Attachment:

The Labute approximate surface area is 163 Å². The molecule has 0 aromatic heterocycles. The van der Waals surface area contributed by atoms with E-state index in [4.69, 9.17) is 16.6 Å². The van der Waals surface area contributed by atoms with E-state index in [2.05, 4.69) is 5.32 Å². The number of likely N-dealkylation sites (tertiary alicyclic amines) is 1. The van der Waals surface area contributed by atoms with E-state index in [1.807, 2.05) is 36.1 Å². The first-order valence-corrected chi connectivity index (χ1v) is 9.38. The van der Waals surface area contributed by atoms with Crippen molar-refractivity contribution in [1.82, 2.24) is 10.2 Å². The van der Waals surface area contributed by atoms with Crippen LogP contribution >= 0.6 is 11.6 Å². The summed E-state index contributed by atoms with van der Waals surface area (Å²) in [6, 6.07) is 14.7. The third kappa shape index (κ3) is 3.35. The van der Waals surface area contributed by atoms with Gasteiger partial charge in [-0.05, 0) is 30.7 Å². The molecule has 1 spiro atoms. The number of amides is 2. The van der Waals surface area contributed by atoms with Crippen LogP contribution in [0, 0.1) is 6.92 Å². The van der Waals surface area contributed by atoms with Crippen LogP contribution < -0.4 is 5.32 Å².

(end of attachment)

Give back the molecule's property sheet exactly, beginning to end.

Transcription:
The Labute approximate surface area is 163 Å². The molecule has 0 aromatic heterocycles. The van der Waals surface area contributed by atoms with E-state index in [4.69, 9.17) is 16.6 Å². The van der Waals surface area contributed by atoms with E-state index in [2.05, 4.69) is 5.32 Å². The number of likely N-dealkylation sites (tertiary alicyclic amines) is 1. The van der Waals surface area contributed by atoms with E-state index in [1.807, 2.05) is 36.1 Å². The first-order valence-corrected chi connectivity index (χ1v) is 9.38. The van der Waals surface area contributed by atoms with Crippen molar-refractivity contribution in [1.82, 2.24) is 10.2 Å². The van der Waals surface area contributed by atoms with Crippen LogP contribution >= 0.6 is 11.6 Å². The summed E-state index contributed by atoms with van der Waals surface area (Å²) in [6, 6.07) is 14.7. The third kappa shape index (κ3) is 3.35. The van der Waals surface area contributed by atoms with Gasteiger partial charge in [-0.05, 0) is 30.7 Å². The molecule has 1 spiro atoms. The number of amides is 2. The van der Waals surface area contributed by atoms with Crippen LogP contribution in [0, 0.1) is 6.92 Å². The van der Waals surface area contributed by atoms with Crippen LogP contribution < -0.4 is 5.32 Å².